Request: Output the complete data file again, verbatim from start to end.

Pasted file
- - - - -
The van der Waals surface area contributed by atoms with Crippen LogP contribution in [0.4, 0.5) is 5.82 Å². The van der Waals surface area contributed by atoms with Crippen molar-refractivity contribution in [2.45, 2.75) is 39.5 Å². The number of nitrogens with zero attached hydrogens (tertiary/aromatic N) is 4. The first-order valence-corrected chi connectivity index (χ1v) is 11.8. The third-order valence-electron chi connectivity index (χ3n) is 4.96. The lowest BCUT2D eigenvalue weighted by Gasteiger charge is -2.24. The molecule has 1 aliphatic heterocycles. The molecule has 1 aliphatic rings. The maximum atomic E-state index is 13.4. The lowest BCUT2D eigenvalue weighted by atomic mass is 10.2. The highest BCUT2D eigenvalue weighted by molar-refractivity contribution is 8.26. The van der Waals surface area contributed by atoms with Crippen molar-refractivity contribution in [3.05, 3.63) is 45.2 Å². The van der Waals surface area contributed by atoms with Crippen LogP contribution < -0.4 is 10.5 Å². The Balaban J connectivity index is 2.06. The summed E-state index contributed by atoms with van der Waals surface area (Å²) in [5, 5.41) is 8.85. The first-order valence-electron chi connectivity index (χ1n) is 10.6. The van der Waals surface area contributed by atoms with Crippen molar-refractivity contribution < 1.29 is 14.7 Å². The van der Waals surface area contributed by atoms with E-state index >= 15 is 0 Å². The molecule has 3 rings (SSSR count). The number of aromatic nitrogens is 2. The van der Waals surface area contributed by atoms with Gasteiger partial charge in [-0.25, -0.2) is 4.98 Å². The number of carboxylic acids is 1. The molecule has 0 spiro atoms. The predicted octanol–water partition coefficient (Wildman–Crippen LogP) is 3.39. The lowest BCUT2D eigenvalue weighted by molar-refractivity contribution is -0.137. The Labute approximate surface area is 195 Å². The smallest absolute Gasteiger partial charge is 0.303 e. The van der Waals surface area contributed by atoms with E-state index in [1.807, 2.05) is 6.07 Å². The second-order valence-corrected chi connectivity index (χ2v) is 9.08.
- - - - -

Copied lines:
The van der Waals surface area contributed by atoms with Crippen LogP contribution in [0.4, 0.5) is 5.82 Å². The van der Waals surface area contributed by atoms with Crippen molar-refractivity contribution in [2.45, 2.75) is 39.5 Å². The number of nitrogens with zero attached hydrogens (tertiary/aromatic N) is 4. The first-order valence-corrected chi connectivity index (χ1v) is 11.8. The third-order valence-electron chi connectivity index (χ3n) is 4.96. The lowest BCUT2D eigenvalue weighted by Gasteiger charge is -2.24. The molecule has 1 aliphatic heterocycles. The molecule has 1 aliphatic rings. The maximum atomic E-state index is 13.4. The lowest BCUT2D eigenvalue weighted by atomic mass is 10.2. The highest BCUT2D eigenvalue weighted by molar-refractivity contribution is 8.26. The van der Waals surface area contributed by atoms with Crippen molar-refractivity contribution in [3.05, 3.63) is 45.2 Å². The van der Waals surface area contributed by atoms with Crippen LogP contribution < -0.4 is 10.5 Å². The Balaban J connectivity index is 2.06. The summed E-state index contributed by atoms with van der Waals surface area (Å²) in [5, 5.41) is 8.85. The first-order valence-electron chi connectivity index (χ1n) is 10.6. The van der Waals surface area contributed by atoms with Crippen molar-refractivity contribution < 1.29 is 14.7 Å². The van der Waals surface area contributed by atoms with E-state index >= 15 is 0 Å². The molecule has 3 rings (SSSR count). The number of aromatic nitrogens is 2. The van der Waals surface area contributed by atoms with Gasteiger partial charge in [-0.25, -0.2) is 4.98 Å². The number of carboxylic acids is 1. The molecule has 0 spiro atoms. The predicted octanol–water partition coefficient (Wildman–Crippen LogP) is 3.39. The lowest BCUT2D eigenvalue weighted by molar-refractivity contribution is -0.137. The Labute approximate surface area is 195 Å². The smallest absolute Gasteiger partial charge is 0.303 e. The van der Waals surface area contributed by atoms with E-state index in [1.807, 2.05) is 6.07 Å². The second-order valence-corrected chi connectivity index (χ2v) is 9.08.